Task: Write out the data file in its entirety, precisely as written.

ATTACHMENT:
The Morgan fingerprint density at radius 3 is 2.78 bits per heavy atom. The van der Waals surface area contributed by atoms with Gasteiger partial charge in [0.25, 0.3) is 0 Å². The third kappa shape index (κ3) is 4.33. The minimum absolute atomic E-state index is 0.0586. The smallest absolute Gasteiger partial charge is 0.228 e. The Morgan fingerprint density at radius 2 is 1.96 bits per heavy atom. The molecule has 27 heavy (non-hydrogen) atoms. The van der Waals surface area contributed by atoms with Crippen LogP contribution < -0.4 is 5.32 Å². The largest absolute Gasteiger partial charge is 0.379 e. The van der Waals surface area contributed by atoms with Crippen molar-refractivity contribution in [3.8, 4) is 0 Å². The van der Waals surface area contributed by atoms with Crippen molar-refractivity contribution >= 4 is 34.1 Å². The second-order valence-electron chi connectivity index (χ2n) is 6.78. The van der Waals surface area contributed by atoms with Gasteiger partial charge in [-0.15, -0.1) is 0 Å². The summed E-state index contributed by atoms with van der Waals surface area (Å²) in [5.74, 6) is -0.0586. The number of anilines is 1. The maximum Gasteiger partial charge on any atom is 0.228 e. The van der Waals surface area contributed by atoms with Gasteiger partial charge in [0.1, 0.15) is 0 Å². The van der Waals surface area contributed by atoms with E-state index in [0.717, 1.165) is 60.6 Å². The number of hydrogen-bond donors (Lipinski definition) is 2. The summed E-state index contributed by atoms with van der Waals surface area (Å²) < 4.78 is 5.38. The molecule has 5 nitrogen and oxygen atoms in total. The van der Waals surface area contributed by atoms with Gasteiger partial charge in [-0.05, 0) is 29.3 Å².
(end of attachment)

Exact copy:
The Morgan fingerprint density at radius 3 is 2.78 bits per heavy atom. The van der Waals surface area contributed by atoms with Gasteiger partial charge in [0.25, 0.3) is 0 Å². The third kappa shape index (κ3) is 4.33. The minimum absolute atomic E-state index is 0.0586. The smallest absolute Gasteiger partial charge is 0.228 e. The Morgan fingerprint density at radius 2 is 1.96 bits per heavy atom. The molecule has 27 heavy (non-hydrogen) atoms. The van der Waals surface area contributed by atoms with Crippen LogP contribution < -0.4 is 5.32 Å². The largest absolute Gasteiger partial charge is 0.379 e. The van der Waals surface area contributed by atoms with Crippen molar-refractivity contribution in [3.8, 4) is 0 Å². The van der Waals surface area contributed by atoms with Crippen molar-refractivity contribution >= 4 is 34.1 Å². The second-order valence-electron chi connectivity index (χ2n) is 6.78. The van der Waals surface area contributed by atoms with Gasteiger partial charge in [-0.15, -0.1) is 0 Å². The summed E-state index contributed by atoms with van der Waals surface area (Å²) in [5.74, 6) is -0.0586. The number of anilines is 1. The maximum Gasteiger partial charge on any atom is 0.228 e. The van der Waals surface area contributed by atoms with Gasteiger partial charge in [0.1, 0.15) is 0 Å². The van der Waals surface area contributed by atoms with E-state index in [0.717, 1.165) is 60.6 Å². The number of hydrogen-bond donors (Lipinski definition) is 2. The summed E-state index contributed by atoms with van der Waals surface area (Å²) < 4.78 is 5.38. The molecule has 5 nitrogen and oxygen atoms in total. The van der Waals surface area contributed by atoms with Gasteiger partial charge in [-0.05, 0) is 29.3 Å².